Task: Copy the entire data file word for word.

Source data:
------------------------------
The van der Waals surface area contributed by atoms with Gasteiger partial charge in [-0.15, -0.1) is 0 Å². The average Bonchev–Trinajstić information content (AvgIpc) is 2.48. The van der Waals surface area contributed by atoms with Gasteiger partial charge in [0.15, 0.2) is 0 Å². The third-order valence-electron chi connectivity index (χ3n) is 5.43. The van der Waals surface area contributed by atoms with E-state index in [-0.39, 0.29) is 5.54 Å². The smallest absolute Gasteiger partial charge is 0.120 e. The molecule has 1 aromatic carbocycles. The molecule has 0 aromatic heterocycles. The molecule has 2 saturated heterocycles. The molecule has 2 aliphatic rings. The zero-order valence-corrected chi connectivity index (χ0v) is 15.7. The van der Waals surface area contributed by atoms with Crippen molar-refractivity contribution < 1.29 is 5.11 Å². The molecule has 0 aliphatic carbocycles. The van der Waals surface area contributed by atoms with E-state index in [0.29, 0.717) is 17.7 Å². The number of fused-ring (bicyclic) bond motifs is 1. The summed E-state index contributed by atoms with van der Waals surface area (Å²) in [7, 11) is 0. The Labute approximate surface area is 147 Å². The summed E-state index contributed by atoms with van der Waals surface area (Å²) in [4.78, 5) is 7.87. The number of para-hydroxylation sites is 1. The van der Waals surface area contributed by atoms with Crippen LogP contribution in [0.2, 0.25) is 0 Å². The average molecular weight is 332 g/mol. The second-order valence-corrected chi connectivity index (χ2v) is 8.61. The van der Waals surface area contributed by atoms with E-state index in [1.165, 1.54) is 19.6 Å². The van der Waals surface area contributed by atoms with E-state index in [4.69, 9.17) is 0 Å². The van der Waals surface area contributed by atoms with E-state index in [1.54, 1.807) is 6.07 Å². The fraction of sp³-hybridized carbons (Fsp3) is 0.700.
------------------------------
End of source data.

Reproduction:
The van der Waals surface area contributed by atoms with Gasteiger partial charge in [-0.15, -0.1) is 0 Å². The average Bonchev–Trinajstić information content (AvgIpc) is 2.48. The van der Waals surface area contributed by atoms with Gasteiger partial charge in [0.15, 0.2) is 0 Å². The third-order valence-electron chi connectivity index (χ3n) is 5.43. The van der Waals surface area contributed by atoms with E-state index in [-0.39, 0.29) is 5.54 Å². The smallest absolute Gasteiger partial charge is 0.120 e. The molecule has 1 aromatic carbocycles. The molecule has 0 aromatic heterocycles. The molecule has 2 saturated heterocycles. The molecule has 2 aliphatic rings. The zero-order valence-corrected chi connectivity index (χ0v) is 15.7. The van der Waals surface area contributed by atoms with Crippen molar-refractivity contribution < 1.29 is 5.11 Å². The molecule has 0 aliphatic carbocycles. The van der Waals surface area contributed by atoms with E-state index in [0.29, 0.717) is 17.7 Å². The number of fused-ring (bicyclic) bond motifs is 1. The summed E-state index contributed by atoms with van der Waals surface area (Å²) in [7, 11) is 0. The Labute approximate surface area is 147 Å². The summed E-state index contributed by atoms with van der Waals surface area (Å²) in [4.78, 5) is 7.87. The number of para-hydroxylation sites is 1. The van der Waals surface area contributed by atoms with Crippen LogP contribution in [0.2, 0.25) is 0 Å². The average molecular weight is 332 g/mol. The second-order valence-corrected chi connectivity index (χ2v) is 8.61. The van der Waals surface area contributed by atoms with E-state index in [1.165, 1.54) is 19.6 Å². The van der Waals surface area contributed by atoms with E-state index in [4.69, 9.17) is 0 Å². The van der Waals surface area contributed by atoms with E-state index in [1.54, 1.807) is 6.07 Å². The fraction of sp³-hybridized carbons (Fsp3) is 0.700.